Relationships of self-reported physical activity domains with accelerometry recordings in French adults.
ABSTRACT The objective was to examine the relationships of self-reported physical activity (PA) by domain (leisure, occupational, other) with PA and sedentary time as measured objectively by accelerometry. Subjects were adults with low habitual PA levels from a community in northern France. Among subjects in the lowest tertile of a PA score from a screening questionnaire, 160 (37% males, age: 41.0 +/- 10.8 years, BMI: 25.1 +/- 4.1 kg/m(2), mean +/- SD) completed a detailed instrument (Modifiable Activity Questionnaire), and wore an accelerometer (Actigraph) for seven consecutive days. Relationships between questionnaire domains (occupational, leisure, and "non-occupational non-leisure") and accelerometry measures (total activity and sedentary time) were assessed using Spearman correlation coefficients. In this population, the highest contributor to total reported PA (h/week) was occupational PA. Time spent in non-occupational non-leisure PA ranked second in women and third in men. The most frequent non-occupational non-leisure PA were shopping and household chores. In women, non-occupational non-leisure PA contributed more than occupational or leisure-time PA to total PA energy expenditure (median: 18.0, 9.1, and 4.9 MET-h/week, respectively). Total PA by accelerometry (count/day) was correlated to leisure-time PA in women (r = 0.22, P < 0.05) and to occupational (r = 0.43, P < 0.01) and total reported PA (r = 0.39, P < 0.01) in men (all in MET-h/week). There was an inverse relationship between accelerometry sedentary time (h/day) and non-occupational non-leisure PA (MET-h/week, r = -0.30, P < 0.001). These findings indicate the importance of assessing non-occupational non-leisure PA for a better understanding of how individuals partition their time between active or sedentary occupations.
Article: Genetic susceptibility to obesity and related traits in childhood and adolescence: influence of loci identified by genome-wide association studies.[show abstract] [hide abstract]
ABSTRACT: Large-scale genome-wide association (GWA) studies have thus far identified 16 loci incontrovertibly associated with obesity-related traits in adults. We examined associations of variants in these loci with anthropometric traits in children and adolescents. Seventeen variants representing 16 obesity susceptibility loci were genotyped in 1,252 children (mean ± SD age 9.7 ± 0.4 years) and 790 adolescents (15.5 ± 0.5 years) from the European Youth Heart Study (EYHS). We tested for association of individual variants and a genetic predisposition score (GPS-17), calculated by summing the number of effect alleles, with anthropometric traits. For 13 variants, summary statistics for associations with BMI were meta-analyzed with previously reported data (N(total) = 13,071 children and adolescents). In EYHS, 15 variants showed associations or trends with anthropometric traits that were directionally consistent with earlier reports in adults. The meta-analysis showed directionally consistent associations with BMI for all 13 variants, of which 9 were significant (0.033-0.098 SD/allele; P < 0.05). The near-TMEM18 variant had the strongest effect (0.098 SD/allele P = 8.5 × 10(-11)). Effect sizes for BMI tended to be more pronounced in children and adolescents than reported earlier in adults for variants in or near SEC16B, TMEM18, and KCTD15, (0.028-0.035 SD/allele higher) and less pronounced for rs925946 in BDNF (0.028 SD/allele lower). Each additional effect allele in the GPS-17 was associated with an increase of 0.034 SD in BMI (P = 3.6 × 10(-5)), 0.039 SD, in sum of skinfolds (P = 1.7 × 10(-7)), and 0.022 SD in waist circumference (P = 1.7 × 10(-4)), which is comparable with reported results in adults (0.039 SD/allele for BMI and 0.033 SD/allele for waist circumference). Most obesity susceptibility loci identified by GWA studies in adults are already associated with anthropometric traits in children/adolescents. Whereas the association of some variants may differ with age, the cumulative effect size is similar.Diabetes 11/2010; 59(11):2980-8. · 8.29 Impact Factor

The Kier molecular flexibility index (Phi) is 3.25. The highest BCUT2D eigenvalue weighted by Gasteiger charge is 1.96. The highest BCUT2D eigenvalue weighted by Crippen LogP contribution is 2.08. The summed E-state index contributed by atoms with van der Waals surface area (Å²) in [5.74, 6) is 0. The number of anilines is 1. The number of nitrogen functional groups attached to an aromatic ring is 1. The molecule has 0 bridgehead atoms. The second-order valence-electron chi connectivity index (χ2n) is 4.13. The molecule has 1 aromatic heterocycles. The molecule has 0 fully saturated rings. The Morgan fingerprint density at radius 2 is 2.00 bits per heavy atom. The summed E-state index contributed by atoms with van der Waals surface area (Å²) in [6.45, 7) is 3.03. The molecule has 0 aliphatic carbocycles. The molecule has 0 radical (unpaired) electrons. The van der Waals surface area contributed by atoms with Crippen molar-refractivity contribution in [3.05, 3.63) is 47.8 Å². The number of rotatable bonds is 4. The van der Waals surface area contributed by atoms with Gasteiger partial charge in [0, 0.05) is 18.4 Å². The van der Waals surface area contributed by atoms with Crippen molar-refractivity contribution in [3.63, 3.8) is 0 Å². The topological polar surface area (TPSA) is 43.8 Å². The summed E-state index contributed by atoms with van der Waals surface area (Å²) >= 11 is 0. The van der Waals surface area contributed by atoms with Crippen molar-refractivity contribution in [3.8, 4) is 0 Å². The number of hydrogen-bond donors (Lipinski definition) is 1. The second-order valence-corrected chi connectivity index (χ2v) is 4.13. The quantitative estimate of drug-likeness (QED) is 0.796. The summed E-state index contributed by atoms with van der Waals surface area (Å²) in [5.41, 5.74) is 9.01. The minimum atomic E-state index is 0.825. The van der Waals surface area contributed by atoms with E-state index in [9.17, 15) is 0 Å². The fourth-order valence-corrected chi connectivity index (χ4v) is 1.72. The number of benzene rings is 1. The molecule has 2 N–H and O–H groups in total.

European Journal of Epidemiology 12/2010; 25(12):851-4. · 4.71 Impact Factor
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ABSTRACT: The Rotterdam Study is a prospective cohort study ongoing since 1990 in the city of Rotterdam in The Netherlands. The study targets cardiovascular, endocrine, hepatic, neurological, ophthalmic, psychiatric, dermatological, oncological, and respiratory diseases. As of 2008, 14,926 subjects aged 45 years or over comprise the Rotterdam Study cohort. The findings of the Rotterdam Study have been presented in over a 1,000 research articles and reports (see www.erasmus-epidemiology.nl/rotterdamstudy ). This article gives the rationale of the study and its design. It also presents a summary of the major findings and an update of the objectives and methods.European Journal of Epidemiology 08/2011; 26(8):657-86. · 4.71 Impact Factor